Python Environment Variables

As a modern application, yours always deals with credentials, secrets, and configurations to connect to other services like an authentication service, database, cloud services, microservices, etc.

Keeping your username, password, and other login information in the source code of your application is not a good idea because they could be exposed if you share or publish the programme.

Before sharing the code, you must delete or remark the credentials, which requires more work from you. Also, you might eventually forget to do it. The credentials you provide to the application via the command line parameters may be visible to others as well as to you.

The source code should not also contain hard codes for the setups of the services, such as API endpoints and database URLs. The issue is that you must rewrite the code each time you change or update the configurations, which could result in further mistakes.

How should we solve this issue using environment variables?

Let’s deal with it.

What are Environment Variables?

The variable that is connected to an environment is referred to as an environment variable. In other words, the external variables you keep outside of your program will affect how your application behaves.

Environment variables are variables that are dynamically available to your programme or application while it is running. Values of these variables may originate from text files, outside secret managers, calling scripts, etc.

The most important fact is the value of these environment variables is not hardcoded into your application. They are genuinely dynamic and adaptable to the setting in which your software is running.


When I use my computer to work, it is my environment. It has a few variables that I may utilise on my machine globally. If you use Windows, you can search for environment variables in system properties and a list of them will then show.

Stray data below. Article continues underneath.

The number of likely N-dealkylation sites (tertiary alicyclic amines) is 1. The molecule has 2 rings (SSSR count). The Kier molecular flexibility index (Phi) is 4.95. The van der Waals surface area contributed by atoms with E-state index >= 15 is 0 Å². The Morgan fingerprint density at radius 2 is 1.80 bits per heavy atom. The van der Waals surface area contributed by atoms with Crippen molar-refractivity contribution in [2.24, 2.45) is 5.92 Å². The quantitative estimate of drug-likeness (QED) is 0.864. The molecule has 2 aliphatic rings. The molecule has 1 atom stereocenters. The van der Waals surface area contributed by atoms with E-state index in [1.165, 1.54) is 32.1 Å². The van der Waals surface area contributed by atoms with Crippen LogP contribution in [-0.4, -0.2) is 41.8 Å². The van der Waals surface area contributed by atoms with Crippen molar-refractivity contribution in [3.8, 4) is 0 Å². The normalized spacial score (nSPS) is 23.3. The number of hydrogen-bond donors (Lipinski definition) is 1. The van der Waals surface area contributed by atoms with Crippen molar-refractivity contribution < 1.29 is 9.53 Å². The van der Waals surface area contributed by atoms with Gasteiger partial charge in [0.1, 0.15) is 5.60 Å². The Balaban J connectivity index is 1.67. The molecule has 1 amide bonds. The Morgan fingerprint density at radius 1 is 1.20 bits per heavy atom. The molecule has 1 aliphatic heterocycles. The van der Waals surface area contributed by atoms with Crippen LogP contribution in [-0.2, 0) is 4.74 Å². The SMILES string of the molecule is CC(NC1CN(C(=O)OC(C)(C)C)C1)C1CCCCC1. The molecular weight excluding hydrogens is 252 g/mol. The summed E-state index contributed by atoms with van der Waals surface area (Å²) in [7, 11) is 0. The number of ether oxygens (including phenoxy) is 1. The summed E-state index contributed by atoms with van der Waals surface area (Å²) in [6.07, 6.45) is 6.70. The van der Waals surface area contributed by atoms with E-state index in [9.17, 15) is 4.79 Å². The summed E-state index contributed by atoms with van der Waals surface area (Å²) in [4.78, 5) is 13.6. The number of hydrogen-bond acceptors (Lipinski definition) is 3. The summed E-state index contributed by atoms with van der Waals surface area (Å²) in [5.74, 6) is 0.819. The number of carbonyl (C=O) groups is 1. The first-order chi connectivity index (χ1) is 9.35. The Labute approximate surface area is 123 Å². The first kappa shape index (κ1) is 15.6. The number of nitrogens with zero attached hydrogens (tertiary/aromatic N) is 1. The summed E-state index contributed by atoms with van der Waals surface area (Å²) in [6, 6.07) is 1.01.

Environment Variable
Environment Variable

It contains user and system environment variables and key(variable name)  value(variable value) pairs of all the environment variables. Here, the PATH is a general environment variable used by OS, specifying a set of directories where executable programs are located.

What is an .env file?

A text file called a .env file stores key-value pairs for each environment variable your application needs. You can use environment variables for local development using a .env file without contaminating the global environment namespace.

It's an easy approach to save global variables that you need but doesn't want publicly available online such as storing private data. For example:

  • Database login information
  • Username and password
  • API tokens
  • Secret codes
  • Crypto Wallet keys

Here is an example of a typical .env file:


Here, VAR_UNO,VAR_DOS are keys and SOME_KEY_HERE, SOME_OTHER_KEY_HERE are values.

Types of Environment Variables

In Python, there are three types of environment variables that can be used to configure a program:

1. User environment variables

These are variables that are set by the user on their system. They are specific to the user and are not visible to other users of the system. In Python, you can access user environment variables using the os.environ dictionary.

import os

# Get the value of a user environment variable
my_var = os.environ.get('MY_VAR')

# Set the value of a user environment variable
os.environ['MY_VAR'] = 'my_value'

In this example, we use the os.environ dictionary to get and set the value of a user environment variable named "MY_VAR". If the variable is not set, os.environ.get() will return None.

2. System environment variables

These are variables that are set at the system level and are available to all users of the system. They are typically used to store configuration information that is needed by many different programs. In Python, you can access system environment variables using the os.environ dictionary.

import os

# Get the value of a system environment variable
my_var = os.environ.get('PATH')

# Set the value of a system environment variable (not recommended)
os.system('export MY_VAR=my_value')

In this example, we use the os.environ dictionary to get the value of a system environment variable named "PATH". System environment variables are set at the system level, so we can't set them directly in Python. Instead, we can use the os.system() function to execute a shell command that sets the variable. However, it is generally not recommended to set system environment variables this way.

3. Virtual environment variables

These are variables that are specific to a virtual environment created by a tool like virtualenv. Virtual environments allow you to create a self-contained environment that has its own set of dependencies and configurations. In Python, you can access virtual environment variables using the os.environ dictionary, just like user and system environment variables.

import os

# Get the value of a virtual environment variable
my_var = os.environ.get('MY_VAR')